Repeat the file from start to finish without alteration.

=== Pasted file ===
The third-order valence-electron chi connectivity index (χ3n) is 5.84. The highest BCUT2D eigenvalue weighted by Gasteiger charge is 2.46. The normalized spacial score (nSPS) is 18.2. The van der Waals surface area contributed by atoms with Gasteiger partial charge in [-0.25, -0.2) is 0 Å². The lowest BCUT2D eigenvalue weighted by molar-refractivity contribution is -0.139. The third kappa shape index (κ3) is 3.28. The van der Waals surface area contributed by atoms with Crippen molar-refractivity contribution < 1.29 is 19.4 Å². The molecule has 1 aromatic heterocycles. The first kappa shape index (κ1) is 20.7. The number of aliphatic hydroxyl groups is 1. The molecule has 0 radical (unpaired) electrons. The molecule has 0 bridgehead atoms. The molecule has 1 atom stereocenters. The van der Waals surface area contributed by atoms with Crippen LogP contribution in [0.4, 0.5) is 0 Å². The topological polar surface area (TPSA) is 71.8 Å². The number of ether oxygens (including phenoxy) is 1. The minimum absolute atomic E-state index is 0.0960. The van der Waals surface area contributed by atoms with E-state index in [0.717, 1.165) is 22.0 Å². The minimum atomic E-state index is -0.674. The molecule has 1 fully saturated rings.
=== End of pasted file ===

The third-order valence-electron chi connectivity index (χ3n) is 5.84. The highest BCUT2D eigenvalue weighted by Gasteiger charge is 2.46. The normalized spacial score (nSPS) is 18.2. The van der Waals surface area contributed by atoms with Gasteiger partial charge in [-0.25, -0.2) is 0 Å². The lowest BCUT2D eigenvalue weighted by molar-refractivity contribution is -0.139. The third kappa shape index (κ3) is 3.28. The van der Waals surface area contributed by atoms with Crippen molar-refractivity contribution < 1.29 is 19.4 Å². The molecule has 1 aromatic heterocycles. The first kappa shape index (κ1) is 20.7. The number of aliphatic hydroxyl groups is 1. The molecule has 0 radical (unpaired) electrons. The molecule has 0 bridgehead atoms. The molecule has 1 atom stereocenters. The van der Waals surface area contributed by atoms with Crippen LogP contribution in [0.4, 0.5) is 0 Å². The topological polar surface area (TPSA) is 71.8 Å². The number of ether oxygens (including phenoxy) is 1. The minimum absolute atomic E-state index is 0.0960. The van der Waals surface area contributed by atoms with E-state index in [0.717, 1.165) is 22.0 Å². The minimum atomic E-state index is -0.674. The molecule has 1 fully saturated rings.